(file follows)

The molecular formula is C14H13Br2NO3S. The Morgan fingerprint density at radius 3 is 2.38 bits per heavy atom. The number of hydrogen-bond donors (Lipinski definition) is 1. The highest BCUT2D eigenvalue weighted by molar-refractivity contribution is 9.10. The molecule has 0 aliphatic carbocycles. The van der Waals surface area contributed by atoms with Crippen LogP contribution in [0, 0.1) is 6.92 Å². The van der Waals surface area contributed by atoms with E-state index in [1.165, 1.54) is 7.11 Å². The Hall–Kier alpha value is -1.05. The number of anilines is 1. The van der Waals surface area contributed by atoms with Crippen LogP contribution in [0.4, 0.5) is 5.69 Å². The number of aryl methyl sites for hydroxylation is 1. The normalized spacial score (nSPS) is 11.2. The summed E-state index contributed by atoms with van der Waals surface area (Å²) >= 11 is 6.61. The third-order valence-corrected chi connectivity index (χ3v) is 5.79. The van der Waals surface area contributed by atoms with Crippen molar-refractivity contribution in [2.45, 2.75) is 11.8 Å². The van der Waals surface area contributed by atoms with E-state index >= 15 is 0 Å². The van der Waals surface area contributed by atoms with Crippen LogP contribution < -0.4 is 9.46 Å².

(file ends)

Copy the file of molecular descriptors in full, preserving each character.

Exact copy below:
The molecular formula is C14H13Br2NO3S. The Morgan fingerprint density at radius 3 is 2.38 bits per heavy atom. The number of hydrogen-bond donors (Lipinski definition) is 1. The highest BCUT2D eigenvalue weighted by molar-refractivity contribution is 9.10. The molecule has 0 aliphatic carbocycles. The van der Waals surface area contributed by atoms with Crippen LogP contribution in [0, 0.1) is 6.92 Å². The van der Waals surface area contributed by atoms with E-state index in [1.165, 1.54) is 7.11 Å². The Hall–Kier alpha value is -1.05. The number of anilines is 1. The van der Waals surface area contributed by atoms with Crippen LogP contribution in [0.4, 0.5) is 5.69 Å². The number of aryl methyl sites for hydroxylation is 1. The normalized spacial score (nSPS) is 11.2. The summed E-state index contributed by atoms with van der Waals surface area (Å²) >= 11 is 6.61. The third-order valence-corrected chi connectivity index (χ3v) is 5.79. The van der Waals surface area contributed by atoms with Crippen molar-refractivity contribution in [2.45, 2.75) is 11.8 Å². The van der Waals surface area contributed by atoms with E-state index >= 15 is 0 Å². The van der Waals surface area contributed by atoms with Crippen LogP contribution < -0.4 is 9.46 Å².